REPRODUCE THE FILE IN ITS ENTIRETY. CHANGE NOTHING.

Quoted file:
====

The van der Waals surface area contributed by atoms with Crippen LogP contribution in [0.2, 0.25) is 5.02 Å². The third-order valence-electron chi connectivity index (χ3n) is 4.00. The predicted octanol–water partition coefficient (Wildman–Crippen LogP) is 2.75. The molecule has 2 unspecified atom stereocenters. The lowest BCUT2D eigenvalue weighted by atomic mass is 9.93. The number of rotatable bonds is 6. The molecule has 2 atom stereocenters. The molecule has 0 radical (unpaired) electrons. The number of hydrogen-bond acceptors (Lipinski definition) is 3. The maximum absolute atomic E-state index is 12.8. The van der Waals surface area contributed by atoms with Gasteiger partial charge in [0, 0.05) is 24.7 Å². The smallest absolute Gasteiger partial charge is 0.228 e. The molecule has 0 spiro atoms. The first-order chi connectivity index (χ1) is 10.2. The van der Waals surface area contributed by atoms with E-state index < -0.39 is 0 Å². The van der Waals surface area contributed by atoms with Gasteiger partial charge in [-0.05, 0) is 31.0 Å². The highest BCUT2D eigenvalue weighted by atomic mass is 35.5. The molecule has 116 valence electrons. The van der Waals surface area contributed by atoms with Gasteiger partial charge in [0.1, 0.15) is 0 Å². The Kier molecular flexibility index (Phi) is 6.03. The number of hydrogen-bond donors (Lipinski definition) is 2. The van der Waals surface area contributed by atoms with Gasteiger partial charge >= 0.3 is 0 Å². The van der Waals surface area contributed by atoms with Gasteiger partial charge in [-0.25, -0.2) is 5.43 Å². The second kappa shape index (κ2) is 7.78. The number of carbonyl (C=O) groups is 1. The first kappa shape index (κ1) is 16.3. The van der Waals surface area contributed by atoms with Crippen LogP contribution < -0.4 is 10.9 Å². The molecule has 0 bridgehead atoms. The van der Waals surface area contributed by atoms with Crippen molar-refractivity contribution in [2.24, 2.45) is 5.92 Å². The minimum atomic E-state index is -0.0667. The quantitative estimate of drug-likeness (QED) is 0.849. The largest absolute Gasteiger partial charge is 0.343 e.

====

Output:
The van der Waals surface area contributed by atoms with Crippen LogP contribution in [0.2, 0.25) is 5.02 Å². The third-order valence-electron chi connectivity index (χ3n) is 4.00. The predicted octanol–water partition coefficient (Wildman–Crippen LogP) is 2.75. The molecule has 2 unspecified atom stereocenters. The lowest BCUT2D eigenvalue weighted by atomic mass is 9.93. The number of rotatable bonds is 6. The molecule has 2 atom stereocenters. The molecule has 0 radical (unpaired) electrons. The number of hydrogen-bond acceptors (Lipinski definition) is 3. The maximum absolute atomic E-state index is 12.8. The van der Waals surface area contributed by atoms with Gasteiger partial charge in [0, 0.05) is 24.7 Å². The smallest absolute Gasteiger partial charge is 0.228 e. The molecule has 0 spiro atoms. The first-order chi connectivity index (χ1) is 10.2. The van der Waals surface area contributed by atoms with E-state index < -0.39 is 0 Å². The van der Waals surface area contributed by atoms with Gasteiger partial charge in [-0.05, 0) is 31.0 Å². The highest BCUT2D eigenvalue weighted by atomic mass is 35.5. The molecule has 116 valence electrons. The van der Waals surface area contributed by atoms with Gasteiger partial charge in [0.1, 0.15) is 0 Å². The Kier molecular flexibility index (Phi) is 6.03. The number of hydrogen-bond donors (Lipinski definition) is 2. The van der Waals surface area contributed by atoms with Gasteiger partial charge >= 0.3 is 0 Å². The van der Waals surface area contributed by atoms with Gasteiger partial charge in [-0.25, -0.2) is 5.43 Å². The second kappa shape index (κ2) is 7.78. The number of carbonyl (C=O) groups is 1. The first kappa shape index (κ1) is 16.3. The van der Waals surface area contributed by atoms with Crippen LogP contribution < -0.4 is 10.9 Å². The molecule has 0 bridgehead atoms. The van der Waals surface area contributed by atoms with Crippen molar-refractivity contribution in [2.24, 2.45) is 5.92 Å². The minimum atomic E-state index is -0.0667. The quantitative estimate of drug-likeness (QED) is 0.849. The largest absolute Gasteiger partial charge is 0.343 e.